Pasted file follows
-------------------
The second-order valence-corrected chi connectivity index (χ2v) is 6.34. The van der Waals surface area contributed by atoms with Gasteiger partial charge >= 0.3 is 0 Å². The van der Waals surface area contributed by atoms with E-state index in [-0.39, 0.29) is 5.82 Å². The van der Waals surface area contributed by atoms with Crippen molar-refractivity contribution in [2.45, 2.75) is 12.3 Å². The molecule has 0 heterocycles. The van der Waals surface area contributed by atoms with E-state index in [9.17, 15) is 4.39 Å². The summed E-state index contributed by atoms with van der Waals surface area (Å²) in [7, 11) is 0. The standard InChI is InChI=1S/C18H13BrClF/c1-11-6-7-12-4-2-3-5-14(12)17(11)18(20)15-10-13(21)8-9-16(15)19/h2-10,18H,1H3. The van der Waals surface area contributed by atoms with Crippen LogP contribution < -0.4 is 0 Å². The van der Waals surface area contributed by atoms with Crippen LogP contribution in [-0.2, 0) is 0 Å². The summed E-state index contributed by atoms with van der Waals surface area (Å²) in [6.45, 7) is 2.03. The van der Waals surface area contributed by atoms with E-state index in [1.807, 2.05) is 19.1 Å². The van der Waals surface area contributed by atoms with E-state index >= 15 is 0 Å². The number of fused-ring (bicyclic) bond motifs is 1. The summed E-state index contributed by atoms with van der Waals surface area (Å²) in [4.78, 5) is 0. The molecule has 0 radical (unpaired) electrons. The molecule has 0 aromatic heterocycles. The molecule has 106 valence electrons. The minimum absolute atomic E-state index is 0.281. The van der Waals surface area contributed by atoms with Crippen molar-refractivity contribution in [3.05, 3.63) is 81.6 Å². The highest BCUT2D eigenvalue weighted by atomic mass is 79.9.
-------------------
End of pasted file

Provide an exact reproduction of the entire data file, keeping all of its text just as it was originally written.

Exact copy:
The second-order valence-corrected chi connectivity index (χ2v) is 6.34. The van der Waals surface area contributed by atoms with Gasteiger partial charge >= 0.3 is 0 Å². The van der Waals surface area contributed by atoms with E-state index in [-0.39, 0.29) is 5.82 Å². The van der Waals surface area contributed by atoms with Crippen molar-refractivity contribution in [2.45, 2.75) is 12.3 Å². The molecule has 0 heterocycles. The van der Waals surface area contributed by atoms with E-state index in [9.17, 15) is 4.39 Å². The summed E-state index contributed by atoms with van der Waals surface area (Å²) in [7, 11) is 0. The standard InChI is InChI=1S/C18H13BrClF/c1-11-6-7-12-4-2-3-5-14(12)17(11)18(20)15-10-13(21)8-9-16(15)19/h2-10,18H,1H3. The van der Waals surface area contributed by atoms with Crippen LogP contribution < -0.4 is 0 Å². The van der Waals surface area contributed by atoms with Crippen LogP contribution in [-0.2, 0) is 0 Å². The summed E-state index contributed by atoms with van der Waals surface area (Å²) in [6.45, 7) is 2.03. The van der Waals surface area contributed by atoms with E-state index in [1.807, 2.05) is 19.1 Å². The van der Waals surface area contributed by atoms with E-state index >= 15 is 0 Å². The number of fused-ring (bicyclic) bond motifs is 1. The summed E-state index contributed by atoms with van der Waals surface area (Å²) in [4.78, 5) is 0. The molecule has 0 radical (unpaired) electrons. The molecule has 0 aromatic heterocycles. The molecule has 106 valence electrons. The minimum absolute atomic E-state index is 0.281. The van der Waals surface area contributed by atoms with Crippen molar-refractivity contribution in [3.05, 3.63) is 81.6 Å². The highest BCUT2D eigenvalue weighted by atomic mass is 79.9.